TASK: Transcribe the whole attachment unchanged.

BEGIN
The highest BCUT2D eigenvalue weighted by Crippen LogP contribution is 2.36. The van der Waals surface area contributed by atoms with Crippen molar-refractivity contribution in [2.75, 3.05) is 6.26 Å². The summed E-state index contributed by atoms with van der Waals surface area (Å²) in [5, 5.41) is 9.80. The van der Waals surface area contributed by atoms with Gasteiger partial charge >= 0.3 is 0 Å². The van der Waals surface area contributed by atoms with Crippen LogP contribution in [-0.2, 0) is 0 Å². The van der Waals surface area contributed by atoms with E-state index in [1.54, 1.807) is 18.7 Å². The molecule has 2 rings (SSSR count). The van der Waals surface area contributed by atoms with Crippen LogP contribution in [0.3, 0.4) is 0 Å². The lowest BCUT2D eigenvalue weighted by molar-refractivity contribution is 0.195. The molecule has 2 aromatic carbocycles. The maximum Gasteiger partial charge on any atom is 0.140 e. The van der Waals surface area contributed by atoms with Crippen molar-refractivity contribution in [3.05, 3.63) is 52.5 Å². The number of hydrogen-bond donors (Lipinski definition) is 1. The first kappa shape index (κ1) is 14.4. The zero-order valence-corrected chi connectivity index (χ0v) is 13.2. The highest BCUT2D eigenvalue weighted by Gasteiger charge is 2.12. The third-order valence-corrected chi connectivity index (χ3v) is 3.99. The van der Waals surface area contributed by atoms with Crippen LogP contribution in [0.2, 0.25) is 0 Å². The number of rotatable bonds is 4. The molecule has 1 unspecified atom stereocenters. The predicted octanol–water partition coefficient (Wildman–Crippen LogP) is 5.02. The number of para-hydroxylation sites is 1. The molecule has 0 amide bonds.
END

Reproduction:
The highest BCUT2D eigenvalue weighted by Crippen LogP contribution is 2.36. The van der Waals surface area contributed by atoms with Crippen molar-refractivity contribution in [2.75, 3.05) is 6.26 Å². The summed E-state index contributed by atoms with van der Waals surface area (Å²) in [5, 5.41) is 9.80. The van der Waals surface area contributed by atoms with Gasteiger partial charge >= 0.3 is 0 Å². The van der Waals surface area contributed by atoms with Crippen LogP contribution in [-0.2, 0) is 0 Å². The van der Waals surface area contributed by atoms with E-state index in [1.54, 1.807) is 18.7 Å². The molecule has 2 rings (SSSR count). The van der Waals surface area contributed by atoms with Crippen LogP contribution in [0.3, 0.4) is 0 Å². The lowest BCUT2D eigenvalue weighted by molar-refractivity contribution is 0.195. The molecule has 2 aromatic carbocycles. The maximum Gasteiger partial charge on any atom is 0.140 e. The van der Waals surface area contributed by atoms with Crippen molar-refractivity contribution in [3.05, 3.63) is 52.5 Å². The number of hydrogen-bond donors (Lipinski definition) is 1. The first kappa shape index (κ1) is 14.4. The zero-order valence-corrected chi connectivity index (χ0v) is 13.2. The highest BCUT2D eigenvalue weighted by Gasteiger charge is 2.12. The third-order valence-corrected chi connectivity index (χ3v) is 3.99. The van der Waals surface area contributed by atoms with Crippen LogP contribution in [0.2, 0.25) is 0 Å². The number of rotatable bonds is 4. The molecule has 1 unspecified atom stereocenters. The predicted octanol–water partition coefficient (Wildman–Crippen LogP) is 5.02. The number of para-hydroxylation sites is 1. The molecule has 0 amide bonds.